China Won't Be Drawn Into Global Currency War
According to a Bloomberg report, Thailand has become the 21st country in the world to make cuts to its benchmark interest rate this year. Thailand's move marks the latest progression in a global currency war that has been escalating since 2014.
With the exception of Brazil, which was forced to raise interest rates owing to inflation, 24 central banks, including those in Turkey, Denmark, Switzerland, India, Egypt and Canada, have cut the benchmark interest rate or eased their monetary policies. (Note: Benchmark interest rate is the minimum interest rate investors will accept for investing in a non-Treasury security.)
As more and more countries are resuming expansionary monetary policies, a new round of competitive currency devaluation looks set to commence. However, China will not take part in such a war.
Seven years since the 2008 global financial crisis, the world economy's recovery is still lagging behind expectations. The World Economic Outlook released by the International Monetary Fund (IMF) in April said the world's growth potential took a big hit after the 2007-09 financial crisis and is likely to lag for years.
After the global financial crisis broke out in 2008, almost all of the world's central banks are using quantitative easing measures, resulting in the lowest global interest rate since World War II.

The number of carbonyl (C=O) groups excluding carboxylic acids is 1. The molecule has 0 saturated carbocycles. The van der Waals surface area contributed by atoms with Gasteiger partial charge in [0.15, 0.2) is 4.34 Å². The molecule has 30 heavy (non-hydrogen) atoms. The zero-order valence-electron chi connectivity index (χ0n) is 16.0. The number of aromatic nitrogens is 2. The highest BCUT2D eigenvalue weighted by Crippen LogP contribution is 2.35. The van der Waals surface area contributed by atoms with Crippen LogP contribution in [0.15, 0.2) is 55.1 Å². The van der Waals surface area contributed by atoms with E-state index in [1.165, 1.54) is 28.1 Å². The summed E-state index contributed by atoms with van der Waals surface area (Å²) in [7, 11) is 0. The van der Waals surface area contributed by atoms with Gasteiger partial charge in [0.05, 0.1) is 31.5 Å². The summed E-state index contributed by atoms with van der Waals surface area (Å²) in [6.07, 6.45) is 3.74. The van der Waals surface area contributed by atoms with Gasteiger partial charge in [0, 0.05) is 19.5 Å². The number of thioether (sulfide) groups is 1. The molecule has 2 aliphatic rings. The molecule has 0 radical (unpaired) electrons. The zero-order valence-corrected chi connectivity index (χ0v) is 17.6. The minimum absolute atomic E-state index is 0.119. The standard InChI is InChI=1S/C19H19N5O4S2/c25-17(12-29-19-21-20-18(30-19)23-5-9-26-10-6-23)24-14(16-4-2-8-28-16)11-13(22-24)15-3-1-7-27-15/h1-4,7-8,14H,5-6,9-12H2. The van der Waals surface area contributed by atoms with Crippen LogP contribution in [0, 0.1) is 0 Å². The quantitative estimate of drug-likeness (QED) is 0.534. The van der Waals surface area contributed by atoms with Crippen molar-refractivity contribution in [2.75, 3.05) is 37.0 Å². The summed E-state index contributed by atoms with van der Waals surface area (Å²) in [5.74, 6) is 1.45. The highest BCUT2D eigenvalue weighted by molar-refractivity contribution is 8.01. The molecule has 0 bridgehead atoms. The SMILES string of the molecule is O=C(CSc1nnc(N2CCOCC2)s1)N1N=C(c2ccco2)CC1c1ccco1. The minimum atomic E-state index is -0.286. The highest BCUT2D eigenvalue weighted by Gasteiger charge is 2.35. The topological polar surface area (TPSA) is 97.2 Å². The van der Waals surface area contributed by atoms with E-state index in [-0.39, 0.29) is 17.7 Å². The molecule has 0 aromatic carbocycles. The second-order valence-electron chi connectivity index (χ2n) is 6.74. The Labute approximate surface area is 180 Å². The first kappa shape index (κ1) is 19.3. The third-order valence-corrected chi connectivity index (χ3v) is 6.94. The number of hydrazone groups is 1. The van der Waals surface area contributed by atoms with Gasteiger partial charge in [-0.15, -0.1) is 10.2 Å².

Among the 14 economic cycles after 1929 traced by the IMF, this round of global economic recovery is the slowest, but the rebound of credit is the fastest. By now, the total assets of central banks worldwide have reached $18 trillion, accounting for 30 percent of the global GDP, doubling the figure from 10 years ago. In the past six years, the assets of the U.S. Federal Reserve (Fed) and British central bank quadrupled, while those of Japanese and European central banks grew two times and 1.7 times larger respectively.
As quantitative easing measures by European and Japanese central banks continue, the euro and the Japanese yen have depreciated remarkably.
China hasn't devalued the yuan to stimulate its economy. According to figures from Bank for International Settlements (BIS), the real effective exchange rate of the yuan rose by 26 percent during the past four years. Among the 60 currencies tracked by the BIS, the yuan appreciated the most. In contrast, the U.S. dollar only appreciated by 12 percent, and currencies of most other emerging economies have depreciated—the real effective exchange rate of the Brazilian real dropped by 16 percent, and those of the Russian ruble and the Indian rupee dropped by 32 percent and 12 percent respectively. Since last year, major developed economies are competing in devaluing their currencies. No one will win in a war of competitive devaluation. If all the countries devalue their currencies, the effects of devaluation will be offset, and it will not encourage exports as expected.
Judging from its monetary policy, China's central bank takes into account both supply and demand and the exchange rate against a basket of currencies, and guiding market expectations of stable yuan exchange rate will be its major target. China will not join the global currency war, nor will it allow its currency to depreciate significantly.